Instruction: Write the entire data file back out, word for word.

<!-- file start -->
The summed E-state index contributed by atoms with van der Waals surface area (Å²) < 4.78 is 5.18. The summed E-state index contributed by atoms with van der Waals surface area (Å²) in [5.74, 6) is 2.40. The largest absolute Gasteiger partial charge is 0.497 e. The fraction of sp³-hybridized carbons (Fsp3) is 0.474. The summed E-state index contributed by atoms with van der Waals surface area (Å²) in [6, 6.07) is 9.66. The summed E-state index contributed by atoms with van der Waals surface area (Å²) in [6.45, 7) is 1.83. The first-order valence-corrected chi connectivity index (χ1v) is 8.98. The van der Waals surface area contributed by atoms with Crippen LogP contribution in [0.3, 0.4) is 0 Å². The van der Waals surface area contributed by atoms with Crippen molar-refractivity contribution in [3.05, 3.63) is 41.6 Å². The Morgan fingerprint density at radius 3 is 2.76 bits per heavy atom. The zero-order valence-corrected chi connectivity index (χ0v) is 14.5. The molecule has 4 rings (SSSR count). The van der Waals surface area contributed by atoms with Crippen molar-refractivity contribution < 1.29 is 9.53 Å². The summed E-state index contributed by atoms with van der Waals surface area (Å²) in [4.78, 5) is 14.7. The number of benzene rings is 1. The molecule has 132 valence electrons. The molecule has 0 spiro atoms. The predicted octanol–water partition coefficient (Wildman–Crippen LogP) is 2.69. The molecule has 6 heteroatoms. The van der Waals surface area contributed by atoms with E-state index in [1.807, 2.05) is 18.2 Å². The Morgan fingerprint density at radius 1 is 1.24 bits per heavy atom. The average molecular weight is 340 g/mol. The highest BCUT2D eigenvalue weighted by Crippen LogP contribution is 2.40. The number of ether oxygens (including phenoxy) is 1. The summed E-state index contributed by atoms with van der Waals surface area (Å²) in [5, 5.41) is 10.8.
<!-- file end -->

The summed E-state index contributed by atoms with van der Waals surface area (Å²) < 4.78 is 5.18. The summed E-state index contributed by atoms with van der Waals surface area (Å²) in [5.74, 6) is 2.40. The largest absolute Gasteiger partial charge is 0.497 e. The fraction of sp³-hybridized carbons (Fsp3) is 0.474. The summed E-state index contributed by atoms with van der Waals surface area (Å²) in [6, 6.07) is 9.66. The summed E-state index contributed by atoms with van der Waals surface area (Å²) in [6.45, 7) is 1.83. The first-order valence-corrected chi connectivity index (χ1v) is 8.98. The van der Waals surface area contributed by atoms with Crippen LogP contribution in [0.3, 0.4) is 0 Å². The van der Waals surface area contributed by atoms with Crippen molar-refractivity contribution in [3.05, 3.63) is 41.6 Å². The Morgan fingerprint density at radius 3 is 2.76 bits per heavy atom. The zero-order valence-corrected chi connectivity index (χ0v) is 14.5. The molecule has 4 rings (SSSR count). The van der Waals surface area contributed by atoms with Crippen molar-refractivity contribution < 1.29 is 9.53 Å². The summed E-state index contributed by atoms with van der Waals surface area (Å²) in [4.78, 5) is 14.7. The number of benzene rings is 1. The molecule has 132 valence electrons. The molecule has 0 spiro atoms. The predicted octanol–water partition coefficient (Wildman–Crippen LogP) is 2.69. The molecule has 6 heteroatoms. The van der Waals surface area contributed by atoms with E-state index in [1.807, 2.05) is 18.2 Å². The Morgan fingerprint density at radius 1 is 1.24 bits per heavy atom. The average molecular weight is 340 g/mol. The highest BCUT2D eigenvalue weighted by Crippen LogP contribution is 2.40. The number of ether oxygens (including phenoxy) is 1. The summed E-state index contributed by atoms with van der Waals surface area (Å²) in [5, 5.41) is 10.8.